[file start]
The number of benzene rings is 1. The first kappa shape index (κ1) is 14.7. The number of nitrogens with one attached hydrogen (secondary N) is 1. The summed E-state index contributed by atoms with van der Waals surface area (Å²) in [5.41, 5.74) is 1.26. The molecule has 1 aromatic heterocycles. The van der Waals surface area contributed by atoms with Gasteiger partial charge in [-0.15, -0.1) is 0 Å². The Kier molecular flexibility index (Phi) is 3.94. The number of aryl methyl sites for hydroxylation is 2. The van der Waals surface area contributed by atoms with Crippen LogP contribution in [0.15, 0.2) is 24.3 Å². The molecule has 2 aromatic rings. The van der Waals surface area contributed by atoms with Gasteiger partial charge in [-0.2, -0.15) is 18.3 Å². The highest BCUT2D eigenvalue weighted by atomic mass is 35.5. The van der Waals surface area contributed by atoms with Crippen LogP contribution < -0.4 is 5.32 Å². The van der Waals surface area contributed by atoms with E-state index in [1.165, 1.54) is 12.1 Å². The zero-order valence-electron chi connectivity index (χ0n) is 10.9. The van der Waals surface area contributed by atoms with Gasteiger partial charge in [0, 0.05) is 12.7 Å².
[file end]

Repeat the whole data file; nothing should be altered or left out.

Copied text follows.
The number of benzene rings is 1. The first kappa shape index (κ1) is 14.7. The number of nitrogens with one attached hydrogen (secondary N) is 1. The summed E-state index contributed by atoms with van der Waals surface area (Å²) in [5.41, 5.74) is 1.26. The molecule has 1 aromatic heterocycles. The van der Waals surface area contributed by atoms with Gasteiger partial charge in [-0.15, -0.1) is 0 Å². The Kier molecular flexibility index (Phi) is 3.94. The number of aryl methyl sites for hydroxylation is 2. The van der Waals surface area contributed by atoms with Crippen LogP contribution in [0.15, 0.2) is 24.3 Å². The molecule has 2 aromatic rings. The van der Waals surface area contributed by atoms with Gasteiger partial charge in [-0.2, -0.15) is 18.3 Å². The highest BCUT2D eigenvalue weighted by atomic mass is 35.5. The van der Waals surface area contributed by atoms with Crippen LogP contribution < -0.4 is 5.32 Å². The van der Waals surface area contributed by atoms with E-state index in [1.165, 1.54) is 12.1 Å². The zero-order valence-electron chi connectivity index (χ0n) is 10.9. The van der Waals surface area contributed by atoms with Gasteiger partial charge in [0, 0.05) is 12.7 Å².